JERUSALEM, OCT. 26 -- An official commission investigating clashes on Oct. 8 between police and demonstrators on the Temple Mount today issued a report broadly backing the government's version of events, including its assertions that the violence was provoked by Palestinian leaders and that police gunfire that killed 20 Arabs was justified.

The 60-page report, which Palestinian spokesmen labeled a "whitewash," criticized some Israeli police commanders for not anticipating the clashes or deploying enough forces to head off any trouble. But it appeared to justify even those instances it documented of "indiscriminate" firing by police, while accusing Moslem religious leaders and Palestinian political activists of "criminal" incitement.

Government officials conceded tonight that the official investigation, which was commissioned by Prime Minister Yitzhak Shamir and led by a former chief of the Israeli intelligence agency, Mossad, was unlikely to alleviate pressure on Israel over the incident in the U.N. Security Council. With U.S. support, the council has passed two resolutions condemning the killing of the Palestinians and deploring Israel's refusal to accept a U.N. investigative mission.

Shamir and Israeli diplomats have suggested that U.N. Secretary General Javier Perez de Cuellar accept the commission's report in lieu of an outside investigation. However, one senior official acknowledged today that "there is nothing so spectacular about this report, as some people expected."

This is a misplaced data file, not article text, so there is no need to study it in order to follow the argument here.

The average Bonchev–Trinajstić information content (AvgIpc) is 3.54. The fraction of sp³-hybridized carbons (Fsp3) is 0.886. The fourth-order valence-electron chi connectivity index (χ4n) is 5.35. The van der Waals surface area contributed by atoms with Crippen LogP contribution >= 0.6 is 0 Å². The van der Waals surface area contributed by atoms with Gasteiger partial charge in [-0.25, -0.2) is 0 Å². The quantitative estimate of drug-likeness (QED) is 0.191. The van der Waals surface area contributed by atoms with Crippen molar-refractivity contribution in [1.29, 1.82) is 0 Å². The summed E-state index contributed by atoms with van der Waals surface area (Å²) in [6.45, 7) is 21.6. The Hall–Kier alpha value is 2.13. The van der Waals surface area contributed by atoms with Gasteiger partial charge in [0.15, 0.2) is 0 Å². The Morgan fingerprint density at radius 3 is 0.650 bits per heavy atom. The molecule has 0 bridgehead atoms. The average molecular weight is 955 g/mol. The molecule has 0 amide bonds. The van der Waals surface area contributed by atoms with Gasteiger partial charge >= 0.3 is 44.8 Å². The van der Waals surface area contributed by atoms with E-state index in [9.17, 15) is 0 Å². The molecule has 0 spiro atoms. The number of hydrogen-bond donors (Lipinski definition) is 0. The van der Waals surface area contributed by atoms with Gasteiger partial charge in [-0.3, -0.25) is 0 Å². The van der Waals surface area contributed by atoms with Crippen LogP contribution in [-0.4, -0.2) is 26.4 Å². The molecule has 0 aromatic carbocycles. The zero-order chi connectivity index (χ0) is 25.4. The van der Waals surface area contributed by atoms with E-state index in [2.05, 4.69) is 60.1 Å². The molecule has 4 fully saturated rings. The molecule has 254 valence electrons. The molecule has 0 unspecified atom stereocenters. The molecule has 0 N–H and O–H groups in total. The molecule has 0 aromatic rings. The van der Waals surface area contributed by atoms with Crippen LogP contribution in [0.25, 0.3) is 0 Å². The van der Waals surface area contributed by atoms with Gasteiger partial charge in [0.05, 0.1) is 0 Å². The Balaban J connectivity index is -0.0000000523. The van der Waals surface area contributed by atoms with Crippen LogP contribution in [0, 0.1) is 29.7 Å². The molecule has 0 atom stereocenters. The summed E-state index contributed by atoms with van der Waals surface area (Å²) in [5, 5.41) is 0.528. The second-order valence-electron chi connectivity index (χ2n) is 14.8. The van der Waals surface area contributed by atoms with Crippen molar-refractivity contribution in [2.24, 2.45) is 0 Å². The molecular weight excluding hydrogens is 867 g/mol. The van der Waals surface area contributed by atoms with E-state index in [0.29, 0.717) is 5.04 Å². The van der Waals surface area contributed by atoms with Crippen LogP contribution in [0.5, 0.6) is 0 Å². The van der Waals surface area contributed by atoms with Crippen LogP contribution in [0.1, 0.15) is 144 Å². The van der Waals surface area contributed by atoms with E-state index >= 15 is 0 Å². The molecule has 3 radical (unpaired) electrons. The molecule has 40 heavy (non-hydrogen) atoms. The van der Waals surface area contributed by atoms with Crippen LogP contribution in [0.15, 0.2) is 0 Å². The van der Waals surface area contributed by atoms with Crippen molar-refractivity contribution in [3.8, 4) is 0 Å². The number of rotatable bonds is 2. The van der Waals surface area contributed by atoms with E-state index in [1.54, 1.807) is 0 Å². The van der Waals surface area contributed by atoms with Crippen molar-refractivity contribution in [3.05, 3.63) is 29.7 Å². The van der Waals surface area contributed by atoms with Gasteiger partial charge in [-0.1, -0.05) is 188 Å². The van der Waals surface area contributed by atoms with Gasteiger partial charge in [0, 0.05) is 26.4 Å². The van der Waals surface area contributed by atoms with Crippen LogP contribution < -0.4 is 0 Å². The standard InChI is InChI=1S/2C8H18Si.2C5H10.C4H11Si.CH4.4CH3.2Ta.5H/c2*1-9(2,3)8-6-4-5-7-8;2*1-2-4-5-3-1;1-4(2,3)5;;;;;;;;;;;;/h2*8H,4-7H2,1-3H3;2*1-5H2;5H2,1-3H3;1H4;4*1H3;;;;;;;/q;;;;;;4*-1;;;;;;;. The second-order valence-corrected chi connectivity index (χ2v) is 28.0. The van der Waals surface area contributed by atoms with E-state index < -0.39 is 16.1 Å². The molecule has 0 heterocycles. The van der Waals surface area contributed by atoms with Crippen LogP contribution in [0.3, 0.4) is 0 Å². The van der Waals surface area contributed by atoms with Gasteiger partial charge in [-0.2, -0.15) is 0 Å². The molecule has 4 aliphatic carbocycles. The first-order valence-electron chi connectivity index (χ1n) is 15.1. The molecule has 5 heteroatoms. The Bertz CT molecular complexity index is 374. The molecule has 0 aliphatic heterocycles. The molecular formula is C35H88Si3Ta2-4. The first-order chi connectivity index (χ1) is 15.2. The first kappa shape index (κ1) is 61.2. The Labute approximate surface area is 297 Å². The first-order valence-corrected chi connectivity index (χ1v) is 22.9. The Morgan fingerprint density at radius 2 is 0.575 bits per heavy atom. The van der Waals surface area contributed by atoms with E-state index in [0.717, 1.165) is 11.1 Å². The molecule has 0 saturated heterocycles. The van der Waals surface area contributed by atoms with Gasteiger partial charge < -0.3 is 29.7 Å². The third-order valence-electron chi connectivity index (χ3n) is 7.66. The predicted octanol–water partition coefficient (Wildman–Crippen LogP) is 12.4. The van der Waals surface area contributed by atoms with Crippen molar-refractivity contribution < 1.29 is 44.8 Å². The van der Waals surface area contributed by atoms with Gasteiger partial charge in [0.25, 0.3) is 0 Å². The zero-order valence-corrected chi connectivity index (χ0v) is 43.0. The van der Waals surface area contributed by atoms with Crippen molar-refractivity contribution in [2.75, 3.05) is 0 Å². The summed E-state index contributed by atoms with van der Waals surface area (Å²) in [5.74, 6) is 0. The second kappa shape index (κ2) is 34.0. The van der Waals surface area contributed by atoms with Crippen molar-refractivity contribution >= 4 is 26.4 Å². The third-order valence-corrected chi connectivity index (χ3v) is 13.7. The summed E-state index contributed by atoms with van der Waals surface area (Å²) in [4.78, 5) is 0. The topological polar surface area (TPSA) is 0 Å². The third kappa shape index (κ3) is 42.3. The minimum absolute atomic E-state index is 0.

The Temple Mount incident and its repercussions in the Security Council have prompted one of the most serious confrontations between Israel and the United States in recent years. On Wednesday, Shamir rejected a personal appeal by President Bush to allow a U.N. representative to visit Jerusalem, and the United States responded by voting against Israel in the Security Council for the second time in two weeks.

The Israeli commission, headed by Gen. Zvi Zamir and including a retired civil servant and a prominent lawyer, said it heard 124 witnesses, visited Arab hospitals and watched several videotapes of the clashes during its two-week probe. It also interviewed Palestinians under detention by police, although Moslem authorities refused to cooperate.

The panel, however, failed to cite substantiating evidence for any of its findings, which contradicted the results of other investigations by Palestinian organizations and an Israeli human rights group.

In providing a chronology of the events of Oct. 8 in Jerusalem's walled Old City, the commission relied almost exclusively on accounts by police. Its report does not mention the often contradictory accounts of Palestinian witnesses, nor the conclusions of the Israeli human rights group B'Tselem, which issued a report last week accusing police of recklessly firing bursts of automatic weapons fire at fleeing demonstrators.

The clashes erupted on the Jewish holiday of Sukkot, when thousands of Jews were gathered at the Western Wall, Judaism's holiest site. The wall forms the western side of the Temple Mount, and the mount itself holds two mosques venerated by Moslems, Al Aqsa and the Dome of the Rock.

Responding to calls by clerics, up to 5,000 Arabs gathered on the 35-acre Temple Mount, known to Moslems as Haram Sharif. The demonstrations were called to stop a planned march on the site by a Jewish extremist group that advocates the destruction of the two mosques and the rebuilding of an ancient Jewish temple that once stood on the site.